How to Create a SKAN-Friendly Business Model

Ryan Goeden

Apple has a long history of disrupting existing business models. From the introduction of iTunes to the creation of the smartphone, the tech giant is no stranger to creating entirely new paradigms. And they did it again in 2020, with the introduction of App Tracking Transparency (ATT), which completely changed mobile marketing as we know it. Despite months of speculation, followed by months of testing and strategizing, it’s still unclear exactly how ATT and other privacy centric changes introduced in iOS 14.5+ will impact mobile marketing.

With that said, I wanted to offer some thoughts on the opportunities and challenges ATT presents, as well as what app marketers should be thinking about as they adjust to a privacy-centric future.

What is ATT?

To quickly recap, ATT is a privacy-focused framework that Apple has implemented for iOS apps. It requires developers to seek permission from their users in order to share user data with other companies and apps. It centers around a unique identifier that every iOS device has called the IDFA (Identifier for Advertisers). If a user does not give permission to a given app to share their data, then the app developer cannot access the IDFA of that device. Without that, the app developer cannot attribute installs and in-app user behavior back to a particular marketing campaign using the IDFA. This eliminates what is generally referred to as deterministic attribution — or the ability to know with certainty which marketing channel led to an install or in-app event.

At the same time, Apple also released a framework called SKAdNetwork (also known as StoreKit Ad Network or SKAN). This allows marketers and ad platforms to perform deterministic attribution but in a purely anonymized way that does not require IDFA. (Take a deep dive into SKAN here.)

How ATT impacts mobile marketing optimization

The good news is, IDFA isn’t the be-all and end-all of mobile marketing optimization. I repeat, mobile marketers can still optimize their ad spend without IDFA. How you approach this challenge will need to change, however. Which business you’re in will determine whether you are helped or hindered by the deprecation of IDFA.

The types of businesses that will suffer without IDFA are:

  • Whale-driven apps that monetize through in-app purchases (IAP) — The most common type of app in this category are games where a few paying users subsidize a lot of non-paying users. If your business model and marketing rely on knowing exactly what users pay and finding more users just like them, then not having IDFA or deterministic attribution fundamentally inhibits your ability to succeed.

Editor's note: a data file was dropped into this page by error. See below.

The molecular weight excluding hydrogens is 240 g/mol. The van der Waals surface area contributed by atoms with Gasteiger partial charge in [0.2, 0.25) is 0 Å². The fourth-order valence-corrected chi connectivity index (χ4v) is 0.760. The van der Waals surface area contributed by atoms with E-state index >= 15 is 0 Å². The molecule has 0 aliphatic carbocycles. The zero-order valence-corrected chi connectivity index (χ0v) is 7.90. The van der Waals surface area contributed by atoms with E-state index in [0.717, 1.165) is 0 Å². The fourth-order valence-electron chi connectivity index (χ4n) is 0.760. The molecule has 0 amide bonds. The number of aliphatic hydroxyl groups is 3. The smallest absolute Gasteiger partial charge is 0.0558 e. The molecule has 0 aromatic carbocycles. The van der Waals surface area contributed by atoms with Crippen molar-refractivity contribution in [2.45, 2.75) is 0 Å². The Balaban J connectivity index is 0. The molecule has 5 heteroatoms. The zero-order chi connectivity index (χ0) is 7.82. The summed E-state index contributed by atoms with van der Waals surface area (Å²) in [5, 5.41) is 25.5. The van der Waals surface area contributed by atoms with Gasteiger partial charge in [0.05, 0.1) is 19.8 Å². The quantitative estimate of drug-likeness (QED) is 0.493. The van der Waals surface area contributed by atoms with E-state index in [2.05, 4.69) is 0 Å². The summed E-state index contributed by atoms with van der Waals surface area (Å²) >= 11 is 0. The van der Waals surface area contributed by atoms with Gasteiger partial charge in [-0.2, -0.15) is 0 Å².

• Ad platforms that cater to the above-mentioned apps and rely on sharing data across apps — In other words, Facebook, ad networks, and managed DSPs whose entire business models rely on sharing user data between apps and other vendors. No IDFA means no data sharing across apps, and that means that the ability to find whales (or any kind of specific user) will be much harder.

The types of business that stand to benefit from IDFA deprecation are:

  • Apps where a significant number of users convert to payers and the payment happens relatively close to the install — I’m looking at you subscription businesses (say, Netflix or fitness apps), but there are many others. A broader paying user base that pays shortly after installing your app means that your marketing optimization (and business model) do not rely on finding a small pool of high-paying users. Basically, you have more useful revenue data to analyze and use for marketing decisions.
  • Ad platforms that accurately relate install and revenue data back to contextual signals like device type or publisher app — Lots of revenue data linked back to contextual signals means that these ad platforms can optimize marketing spend based on profiles of users and pockets of inventory that reflect those profiles. They do not rely on identifying and targeting the best users of other apps. Leveraging AI and ML for buying models will be a competitive advantage.

Businesses that don’t rely heavily on IDFA have more opportunities to optimize marketing campaigns in a way that drives revenue for the advertising app (and therefore the ad platform running the campaigns). If you can say that iOS users in these 10 countries will generate X number of installs and that a meaningful percentage of those installs will make a purchase quickly, then you have a fundamental advantage relative to an app that needs to spend millions of dollars and generate millions of installs just to cherry-pick a few thousand paying users.